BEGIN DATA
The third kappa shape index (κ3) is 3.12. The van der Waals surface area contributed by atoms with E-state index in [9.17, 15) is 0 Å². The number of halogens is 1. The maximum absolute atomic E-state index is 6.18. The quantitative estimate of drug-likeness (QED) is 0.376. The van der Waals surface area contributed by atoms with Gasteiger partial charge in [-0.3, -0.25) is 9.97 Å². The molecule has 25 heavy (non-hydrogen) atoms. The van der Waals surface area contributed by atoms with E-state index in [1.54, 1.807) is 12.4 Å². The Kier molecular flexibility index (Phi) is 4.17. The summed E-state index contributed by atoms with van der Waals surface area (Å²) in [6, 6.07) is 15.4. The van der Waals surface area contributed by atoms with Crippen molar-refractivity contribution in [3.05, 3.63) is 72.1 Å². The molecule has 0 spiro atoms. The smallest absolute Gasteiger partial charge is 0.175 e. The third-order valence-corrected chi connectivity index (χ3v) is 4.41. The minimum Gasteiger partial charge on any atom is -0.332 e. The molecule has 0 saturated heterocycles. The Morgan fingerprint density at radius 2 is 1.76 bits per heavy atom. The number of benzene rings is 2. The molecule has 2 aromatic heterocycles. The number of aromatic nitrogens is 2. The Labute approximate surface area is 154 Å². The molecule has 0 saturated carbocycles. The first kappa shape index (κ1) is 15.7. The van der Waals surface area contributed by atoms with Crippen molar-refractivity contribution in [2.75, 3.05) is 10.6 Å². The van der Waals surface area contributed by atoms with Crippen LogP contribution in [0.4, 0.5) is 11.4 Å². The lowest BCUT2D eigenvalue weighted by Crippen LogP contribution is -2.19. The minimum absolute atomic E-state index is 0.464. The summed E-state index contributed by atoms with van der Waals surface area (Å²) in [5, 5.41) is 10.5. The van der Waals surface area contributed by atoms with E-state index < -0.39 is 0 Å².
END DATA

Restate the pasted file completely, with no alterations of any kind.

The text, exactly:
The third kappa shape index (κ3) is 3.12. The van der Waals surface area contributed by atoms with E-state index in [9.17, 15) is 0 Å². The number of halogens is 1. The maximum absolute atomic E-state index is 6.18. The quantitative estimate of drug-likeness (QED) is 0.376. The van der Waals surface area contributed by atoms with Gasteiger partial charge in [-0.3, -0.25) is 9.97 Å². The molecule has 25 heavy (non-hydrogen) atoms. The van der Waals surface area contributed by atoms with E-state index in [1.54, 1.807) is 12.4 Å². The Kier molecular flexibility index (Phi) is 4.17. The summed E-state index contributed by atoms with van der Waals surface area (Å²) in [6, 6.07) is 15.4. The van der Waals surface area contributed by atoms with Crippen molar-refractivity contribution in [3.05, 3.63) is 72.1 Å². The molecule has 0 spiro atoms. The smallest absolute Gasteiger partial charge is 0.175 e. The third-order valence-corrected chi connectivity index (χ3v) is 4.41. The minimum Gasteiger partial charge on any atom is -0.332 e. The molecule has 0 saturated heterocycles. The Morgan fingerprint density at radius 2 is 1.76 bits per heavy atom. The number of benzene rings is 2. The molecule has 2 aromatic heterocycles. The number of aromatic nitrogens is 2. The Labute approximate surface area is 154 Å². The molecule has 0 saturated carbocycles. The first kappa shape index (κ1) is 15.7. The van der Waals surface area contributed by atoms with Crippen molar-refractivity contribution in [2.75, 3.05) is 10.6 Å². The van der Waals surface area contributed by atoms with Crippen LogP contribution in [0.4, 0.5) is 11.4 Å². The lowest BCUT2D eigenvalue weighted by Crippen LogP contribution is -2.19. The minimum absolute atomic E-state index is 0.464. The summed E-state index contributed by atoms with van der Waals surface area (Å²) in [5, 5.41) is 10.5. The van der Waals surface area contributed by atoms with E-state index < -0.39 is 0 Å².